Obama eyes even less immigration enforcement, seeks to reduce deportation of illegals

President Barack Obama may further reduce the small percentage of illegal immigrants who are sent home each year, say advocates for immigrants and would-be immigrants.

Obama “has charged his Secretary of Homeland Security… to reduce where they can the levels of deportation,” Janet Murguia, president of the major Latino ethnic lobby group, the National Council of la Raza.

“Our hope and expectation is with that [policy change] would come some reduction in the level of deportations,” she told reporters gathered outside the White House Friday evening.

The reduction could be as high as 50 percent, depending on how much Obama is willing to change agency rules, Marielena Hincapie, executive director of the National Immigration Law Center, told The Daily Caller.

Since 2009, Obama has sharply reduced immigration enforcement. In the 12 months up to October 2013, for example, immigration officers deported less than two percent of the nation’s population of roughly 11.7 million illegal immigrants.

“As new Americans, we’re going to make America work for us,” said Angelica Salas, the director of the Coalition for Humane Immigrant Rights of Los Angeles.

“This is a community that is a fighting community, and to our immigrant community, we say ‘Keep fighting,’” said Salas, who attended a Friday meeting in the White House between Obama and the progressive advocates.

The government can reduce deportations by allowing illegals to stay even after they’re found guilty of crimes, such as driving without a license, or after they’ve been deported before, Hincapie said.

Immigration law judges should be given the authority to decide if immigrants who break civil or criminal laws should be sent home, she said.

“One of the changes would be to eliminate the illegal re-entry prohibition, which says that if someone left, re-entered the country and gets caught for driving without a license, even if that happened 10 years ago, that they would then be deported,” she said.

Also, illegals found within the United States should be sent home only if they are convicted of “murder, rape, sexual violence, human trafficking, things that are public safety,” she said.

Border agents should also face penalties if they stop border-crossers who aren’t on the priority list, which is focused on people who have committed major crimes, she said.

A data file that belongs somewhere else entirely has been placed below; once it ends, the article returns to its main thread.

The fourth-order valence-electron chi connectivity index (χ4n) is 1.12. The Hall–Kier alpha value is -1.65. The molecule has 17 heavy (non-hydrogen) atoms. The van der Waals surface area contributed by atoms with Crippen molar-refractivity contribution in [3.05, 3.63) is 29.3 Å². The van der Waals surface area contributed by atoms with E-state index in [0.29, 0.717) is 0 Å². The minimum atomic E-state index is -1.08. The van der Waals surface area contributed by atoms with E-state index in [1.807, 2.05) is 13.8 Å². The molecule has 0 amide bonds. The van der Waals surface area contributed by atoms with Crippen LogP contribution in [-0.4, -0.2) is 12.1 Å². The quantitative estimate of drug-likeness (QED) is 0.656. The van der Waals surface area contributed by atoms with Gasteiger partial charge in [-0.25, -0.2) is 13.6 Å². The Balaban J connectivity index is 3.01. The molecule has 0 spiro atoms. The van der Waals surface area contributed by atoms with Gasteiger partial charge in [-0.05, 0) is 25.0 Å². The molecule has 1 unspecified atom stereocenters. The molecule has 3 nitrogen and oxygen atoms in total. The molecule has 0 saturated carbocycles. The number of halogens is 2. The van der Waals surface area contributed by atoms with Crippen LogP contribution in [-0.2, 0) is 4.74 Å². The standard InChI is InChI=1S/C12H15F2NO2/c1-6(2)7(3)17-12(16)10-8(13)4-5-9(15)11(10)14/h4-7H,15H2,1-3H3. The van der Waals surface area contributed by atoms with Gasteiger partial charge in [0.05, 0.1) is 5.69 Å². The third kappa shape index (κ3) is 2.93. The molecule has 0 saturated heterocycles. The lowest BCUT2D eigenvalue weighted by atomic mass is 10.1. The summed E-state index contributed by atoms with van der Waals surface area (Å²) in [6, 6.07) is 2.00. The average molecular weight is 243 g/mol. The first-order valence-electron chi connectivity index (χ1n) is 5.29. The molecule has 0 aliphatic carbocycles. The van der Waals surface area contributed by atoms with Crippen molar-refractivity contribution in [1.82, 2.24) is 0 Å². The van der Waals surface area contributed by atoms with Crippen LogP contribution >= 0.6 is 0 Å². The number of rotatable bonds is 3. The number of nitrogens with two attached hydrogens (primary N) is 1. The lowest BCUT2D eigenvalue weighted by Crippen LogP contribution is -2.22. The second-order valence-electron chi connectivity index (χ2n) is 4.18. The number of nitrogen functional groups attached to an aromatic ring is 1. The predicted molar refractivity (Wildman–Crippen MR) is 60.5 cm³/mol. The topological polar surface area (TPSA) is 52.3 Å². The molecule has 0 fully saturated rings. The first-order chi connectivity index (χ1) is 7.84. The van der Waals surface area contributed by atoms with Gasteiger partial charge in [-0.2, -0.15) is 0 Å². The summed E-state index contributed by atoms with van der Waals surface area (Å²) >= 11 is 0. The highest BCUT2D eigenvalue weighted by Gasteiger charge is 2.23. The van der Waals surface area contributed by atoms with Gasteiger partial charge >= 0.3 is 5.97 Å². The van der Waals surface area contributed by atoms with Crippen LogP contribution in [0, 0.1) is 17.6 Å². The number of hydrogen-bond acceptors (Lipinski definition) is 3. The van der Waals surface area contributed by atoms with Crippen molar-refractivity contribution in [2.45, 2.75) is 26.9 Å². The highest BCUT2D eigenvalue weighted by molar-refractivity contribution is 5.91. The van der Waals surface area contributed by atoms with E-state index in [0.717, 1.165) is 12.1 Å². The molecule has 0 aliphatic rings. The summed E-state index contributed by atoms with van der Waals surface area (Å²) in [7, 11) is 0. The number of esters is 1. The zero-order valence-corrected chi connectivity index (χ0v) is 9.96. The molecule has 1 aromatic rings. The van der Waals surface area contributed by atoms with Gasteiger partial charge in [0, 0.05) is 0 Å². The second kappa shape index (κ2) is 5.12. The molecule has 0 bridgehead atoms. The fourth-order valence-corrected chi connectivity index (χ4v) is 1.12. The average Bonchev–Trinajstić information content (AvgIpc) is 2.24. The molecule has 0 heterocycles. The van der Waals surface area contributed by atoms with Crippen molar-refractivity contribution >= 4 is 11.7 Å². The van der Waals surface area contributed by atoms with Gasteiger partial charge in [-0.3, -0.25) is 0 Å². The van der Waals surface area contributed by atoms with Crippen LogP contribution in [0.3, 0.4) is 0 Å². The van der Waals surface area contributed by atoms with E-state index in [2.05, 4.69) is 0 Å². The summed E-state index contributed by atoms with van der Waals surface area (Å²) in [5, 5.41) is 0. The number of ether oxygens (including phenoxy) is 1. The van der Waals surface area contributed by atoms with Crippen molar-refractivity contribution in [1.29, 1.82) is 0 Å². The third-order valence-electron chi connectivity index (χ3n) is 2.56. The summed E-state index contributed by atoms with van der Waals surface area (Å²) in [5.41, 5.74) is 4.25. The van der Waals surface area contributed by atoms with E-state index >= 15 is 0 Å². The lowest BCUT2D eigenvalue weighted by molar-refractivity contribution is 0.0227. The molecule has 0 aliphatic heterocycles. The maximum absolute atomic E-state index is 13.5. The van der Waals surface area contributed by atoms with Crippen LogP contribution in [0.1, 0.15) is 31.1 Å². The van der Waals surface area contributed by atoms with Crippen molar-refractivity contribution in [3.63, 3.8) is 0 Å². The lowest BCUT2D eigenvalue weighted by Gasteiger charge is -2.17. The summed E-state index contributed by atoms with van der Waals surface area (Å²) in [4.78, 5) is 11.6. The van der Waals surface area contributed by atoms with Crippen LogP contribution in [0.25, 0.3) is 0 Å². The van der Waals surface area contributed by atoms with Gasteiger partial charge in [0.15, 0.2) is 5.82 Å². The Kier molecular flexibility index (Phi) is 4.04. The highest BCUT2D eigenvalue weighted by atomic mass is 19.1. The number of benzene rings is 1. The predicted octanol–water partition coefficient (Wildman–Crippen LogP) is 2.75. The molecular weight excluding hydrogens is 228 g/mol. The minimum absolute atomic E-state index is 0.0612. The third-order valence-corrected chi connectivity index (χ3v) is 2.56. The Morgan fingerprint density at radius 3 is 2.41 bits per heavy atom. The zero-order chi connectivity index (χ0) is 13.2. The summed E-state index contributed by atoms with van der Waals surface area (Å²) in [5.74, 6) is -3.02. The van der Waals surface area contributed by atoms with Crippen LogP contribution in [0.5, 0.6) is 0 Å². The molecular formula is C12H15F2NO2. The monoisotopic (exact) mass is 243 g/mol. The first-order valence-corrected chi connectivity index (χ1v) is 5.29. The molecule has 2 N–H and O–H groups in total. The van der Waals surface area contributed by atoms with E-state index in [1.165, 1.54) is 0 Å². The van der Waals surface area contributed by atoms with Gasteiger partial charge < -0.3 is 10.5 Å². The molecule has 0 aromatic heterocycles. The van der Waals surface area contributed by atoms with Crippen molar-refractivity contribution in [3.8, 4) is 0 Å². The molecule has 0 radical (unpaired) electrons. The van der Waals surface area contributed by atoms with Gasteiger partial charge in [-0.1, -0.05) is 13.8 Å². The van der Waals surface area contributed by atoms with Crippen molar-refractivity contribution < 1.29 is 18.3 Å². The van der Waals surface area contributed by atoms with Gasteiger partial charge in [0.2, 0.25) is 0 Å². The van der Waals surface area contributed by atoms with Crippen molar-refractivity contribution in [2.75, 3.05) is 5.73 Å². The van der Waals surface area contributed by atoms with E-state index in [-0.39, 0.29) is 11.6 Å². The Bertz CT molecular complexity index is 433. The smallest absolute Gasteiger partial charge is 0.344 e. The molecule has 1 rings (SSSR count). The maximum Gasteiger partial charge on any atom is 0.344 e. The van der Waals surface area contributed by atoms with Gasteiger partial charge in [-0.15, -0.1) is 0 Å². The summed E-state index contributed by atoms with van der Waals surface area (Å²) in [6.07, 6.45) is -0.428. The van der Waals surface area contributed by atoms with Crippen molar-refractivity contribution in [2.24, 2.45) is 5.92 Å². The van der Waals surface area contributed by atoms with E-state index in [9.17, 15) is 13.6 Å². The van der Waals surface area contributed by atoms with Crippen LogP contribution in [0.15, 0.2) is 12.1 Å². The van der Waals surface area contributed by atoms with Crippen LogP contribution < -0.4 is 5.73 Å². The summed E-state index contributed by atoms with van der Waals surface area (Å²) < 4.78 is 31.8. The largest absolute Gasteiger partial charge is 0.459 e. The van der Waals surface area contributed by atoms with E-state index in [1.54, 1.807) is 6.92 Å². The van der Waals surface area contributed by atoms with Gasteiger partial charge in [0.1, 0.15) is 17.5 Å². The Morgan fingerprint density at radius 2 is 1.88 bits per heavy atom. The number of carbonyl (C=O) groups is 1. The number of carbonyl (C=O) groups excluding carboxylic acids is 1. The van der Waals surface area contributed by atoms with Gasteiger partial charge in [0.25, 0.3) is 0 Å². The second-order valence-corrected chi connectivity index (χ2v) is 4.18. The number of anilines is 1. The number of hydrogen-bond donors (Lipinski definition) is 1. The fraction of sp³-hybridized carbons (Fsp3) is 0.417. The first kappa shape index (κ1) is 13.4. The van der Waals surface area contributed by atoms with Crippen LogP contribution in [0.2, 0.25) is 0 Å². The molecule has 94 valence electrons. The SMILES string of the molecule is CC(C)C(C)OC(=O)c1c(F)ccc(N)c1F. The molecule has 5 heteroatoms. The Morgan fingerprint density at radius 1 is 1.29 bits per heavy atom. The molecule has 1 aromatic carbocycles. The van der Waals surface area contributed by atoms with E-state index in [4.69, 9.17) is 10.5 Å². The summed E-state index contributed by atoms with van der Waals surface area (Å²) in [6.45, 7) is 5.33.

Border agents should also be penalized if they break the agency’s new firearms-related rules, she said. Those rules that require them to holster their guns and retreat when border-crossers throw stones at them, or when smugglers try to drive through police stops.

Those proposals would make it much harder for border or interior immigration agents to block or deport millions of previously deported illegals, if they try to return.

If her recommendations are accepted by Obama, annual deportations would drop by up to 50 percent, she suggested.

The Los Angeles Times reported that officials were considering a halt to deportations, unless an illegal immigrant commits a felony. Officials are also considering whether to end a program which helps federal immigration officials to pick up illegals arrested by state and local police forces.

Politico reported that the review of legal options began months ago, while Obama was urging House Speaker John Boehner to push an immigration-increase through the House.

Obama’s move to help illegal immigrants — many of whom are also living in households with legal immigrants — comes as he’s trying to boost November turnout among Latinos.

In 2012, Obama boosted turnout among naturalized immigrants by awarding work-permits to at least 500,000 younger illegal immigrants, even though Congress had repeatedly voted down similar proposals.

Obama may be using a similar turnout strategy in 2014, by simultaneously boosting hopes among Latinos for an amnesty, and resentment towards GOP legislators who oppose the unpopular amnesty.

Obama is raising those hopes even though polls show that middle-class and swing-voting Americans strongly prefer reduced immigration, and also prefer that any amnesty be postponed under after the borders are secured.

The demand for an amnesty was pushed Friday by some of the partisan advocates in the White House meeting.

“We need [Republican] Speaker Boehner to understand that the reason people are being deported, that people continue to die [while crossing the border], is because we don’t have immigration reform,” said Eliseo Medina told reporters Friday.

“Every day that passes without immigration reform, more people will die on the border, more families will be broken apart, and that is unacceptable,” said Medina, who is a former top union official who has frequently argued that the emotional debate over immigration enforcement can motivate Latinos to give Democrats a lock on power in Washington.

With the aid of worried Latinos, “we will create a governing coalition for the long term,” he declared in June 2009.

After two decades of lax immigration enforcement, roughly 11.7 million illegals are living in the United States, alongside roughly 35 million legal immigrants and roughly 265 million native-born Americans.

Over those two decades, Americans’ wages have dropped, and unemployment has risen.

The number of native-born, working-age Americans who aren’t working rose to roughly 50 million in 2012, up from 36 million in 2000, according to the March 13 report, titled “Still No Evidence of a Labor Shortage.” (RELATED: Data shows millions of Americans falling out of workforce)